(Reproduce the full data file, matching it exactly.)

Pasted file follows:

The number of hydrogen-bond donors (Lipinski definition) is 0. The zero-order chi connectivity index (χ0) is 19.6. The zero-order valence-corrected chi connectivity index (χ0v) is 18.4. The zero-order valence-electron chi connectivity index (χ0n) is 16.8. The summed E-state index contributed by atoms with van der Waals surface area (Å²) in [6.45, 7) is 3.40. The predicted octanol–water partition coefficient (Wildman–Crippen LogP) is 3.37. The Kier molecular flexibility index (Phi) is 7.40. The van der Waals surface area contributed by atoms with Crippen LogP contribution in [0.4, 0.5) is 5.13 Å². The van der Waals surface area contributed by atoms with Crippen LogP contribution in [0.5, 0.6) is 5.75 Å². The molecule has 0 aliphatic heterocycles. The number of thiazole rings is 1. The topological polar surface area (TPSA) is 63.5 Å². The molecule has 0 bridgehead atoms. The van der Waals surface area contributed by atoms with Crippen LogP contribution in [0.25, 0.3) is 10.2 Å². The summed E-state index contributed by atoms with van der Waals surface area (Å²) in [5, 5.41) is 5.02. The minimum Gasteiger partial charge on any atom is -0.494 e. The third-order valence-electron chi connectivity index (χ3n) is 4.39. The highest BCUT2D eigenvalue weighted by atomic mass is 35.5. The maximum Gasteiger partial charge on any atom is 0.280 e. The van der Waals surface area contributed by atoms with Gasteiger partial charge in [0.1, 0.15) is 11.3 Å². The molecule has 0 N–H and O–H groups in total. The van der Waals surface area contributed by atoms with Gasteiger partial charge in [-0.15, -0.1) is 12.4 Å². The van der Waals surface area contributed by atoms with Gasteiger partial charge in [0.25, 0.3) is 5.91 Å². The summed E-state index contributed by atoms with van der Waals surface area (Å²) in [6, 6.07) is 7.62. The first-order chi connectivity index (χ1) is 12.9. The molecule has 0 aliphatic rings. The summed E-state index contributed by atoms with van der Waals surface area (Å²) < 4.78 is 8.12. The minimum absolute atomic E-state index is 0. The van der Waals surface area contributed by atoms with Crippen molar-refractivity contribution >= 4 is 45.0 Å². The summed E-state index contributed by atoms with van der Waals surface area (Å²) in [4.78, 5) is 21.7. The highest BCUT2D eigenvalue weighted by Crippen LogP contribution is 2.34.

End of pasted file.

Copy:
The number of hydrogen-bond donors (Lipinski definition) is 0. The zero-order chi connectivity index (χ0) is 19.6. The zero-order valence-corrected chi connectivity index (χ0v) is 18.4. The zero-order valence-electron chi connectivity index (χ0n) is 16.8. The summed E-state index contributed by atoms with van der Waals surface area (Å²) in [6.45, 7) is 3.40. The predicted octanol–water partition coefficient (Wildman–Crippen LogP) is 3.37. The Kier molecular flexibility index (Phi) is 7.40. The van der Waals surface area contributed by atoms with Crippen LogP contribution in [0.4, 0.5) is 5.13 Å². The van der Waals surface area contributed by atoms with Crippen LogP contribution in [0.5, 0.6) is 5.75 Å². The molecule has 0 aliphatic heterocycles. The number of thiazole rings is 1. The topological polar surface area (TPSA) is 63.5 Å². The molecule has 0 bridgehead atoms. The van der Waals surface area contributed by atoms with Crippen LogP contribution in [0.25, 0.3) is 10.2 Å². The summed E-state index contributed by atoms with van der Waals surface area (Å²) in [5, 5.41) is 5.02. The minimum Gasteiger partial charge on any atom is -0.494 e. The third-order valence-electron chi connectivity index (χ3n) is 4.39. The highest BCUT2D eigenvalue weighted by atomic mass is 35.5. The maximum Gasteiger partial charge on any atom is 0.280 e. The van der Waals surface area contributed by atoms with Gasteiger partial charge in [0.1, 0.15) is 11.3 Å². The molecule has 0 N–H and O–H groups in total. The van der Waals surface area contributed by atoms with Gasteiger partial charge in [-0.15, -0.1) is 12.4 Å². The van der Waals surface area contributed by atoms with Gasteiger partial charge in [0.25, 0.3) is 5.91 Å². The summed E-state index contributed by atoms with van der Waals surface area (Å²) in [6, 6.07) is 7.62. The first-order chi connectivity index (χ1) is 12.9. The molecule has 0 aliphatic rings. The summed E-state index contributed by atoms with van der Waals surface area (Å²) < 4.78 is 8.12. The minimum absolute atomic E-state index is 0. The van der Waals surface area contributed by atoms with Crippen molar-refractivity contribution >= 4 is 45.0 Å². The summed E-state index contributed by atoms with van der Waals surface area (Å²) in [4.78, 5) is 21.7. The highest BCUT2D eigenvalue weighted by Crippen LogP contribution is 2.34.